Ensuring that your company maintains proper financial records and that you inform yourself as to the company’s financial position is vital.
Recently, the Commissioner of Taxation sought a statutory indemnity from directors of a Company under the Corporations Act 2001 (Cth) (‘The Act’) because amounts paid had been applied to the Company’s tax obligations.
The Company’s director attempted to rely on statutory defences under the Act and
- He had reasonable grounds to expect that the Company was solvent and would remain solvent even if it made the payment.
- He had reasonable grounds to believe that competent and reliable persons (an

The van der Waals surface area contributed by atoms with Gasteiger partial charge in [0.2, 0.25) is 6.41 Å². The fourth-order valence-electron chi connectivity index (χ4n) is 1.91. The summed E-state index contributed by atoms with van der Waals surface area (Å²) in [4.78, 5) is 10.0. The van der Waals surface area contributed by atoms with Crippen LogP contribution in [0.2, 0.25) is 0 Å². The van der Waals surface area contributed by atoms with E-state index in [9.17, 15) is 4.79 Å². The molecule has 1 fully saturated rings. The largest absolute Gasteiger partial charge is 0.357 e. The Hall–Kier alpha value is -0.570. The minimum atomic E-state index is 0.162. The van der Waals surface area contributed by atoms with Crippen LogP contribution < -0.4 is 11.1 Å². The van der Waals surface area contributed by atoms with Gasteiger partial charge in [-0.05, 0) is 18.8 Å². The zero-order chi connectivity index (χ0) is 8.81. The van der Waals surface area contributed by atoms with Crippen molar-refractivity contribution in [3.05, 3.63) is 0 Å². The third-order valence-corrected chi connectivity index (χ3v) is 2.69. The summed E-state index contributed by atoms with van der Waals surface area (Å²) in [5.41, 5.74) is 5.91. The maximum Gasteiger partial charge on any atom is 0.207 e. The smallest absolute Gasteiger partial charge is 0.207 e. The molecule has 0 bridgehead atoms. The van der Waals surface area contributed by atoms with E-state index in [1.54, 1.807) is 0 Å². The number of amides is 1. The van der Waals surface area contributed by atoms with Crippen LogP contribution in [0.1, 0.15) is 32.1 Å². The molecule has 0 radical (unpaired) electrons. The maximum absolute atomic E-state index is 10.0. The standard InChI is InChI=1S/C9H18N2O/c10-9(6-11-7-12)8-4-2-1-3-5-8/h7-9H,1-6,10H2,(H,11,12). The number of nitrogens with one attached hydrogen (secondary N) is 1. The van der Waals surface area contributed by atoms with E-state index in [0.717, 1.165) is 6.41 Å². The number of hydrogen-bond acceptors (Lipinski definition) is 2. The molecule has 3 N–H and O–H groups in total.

accountant and internal employee) were responsible for providing him with adequate financial information about solvency.
The director had been concentrating on developing income streams for the Company
and he “thought” others were looking after the financial side of things.
The NSW Supreme Court held that the “financial records of the company were in
an unacceptable state”, and that because of this, no reasonable grounds were established on which the director could reasonably expect that the Company was solvent: he was Ordered to pay $70,000.00.
It is important that:
- good financial records be maintained to monitor the company’s solvency.
- directors must read, understand and inform themselves as to the company’s financial position.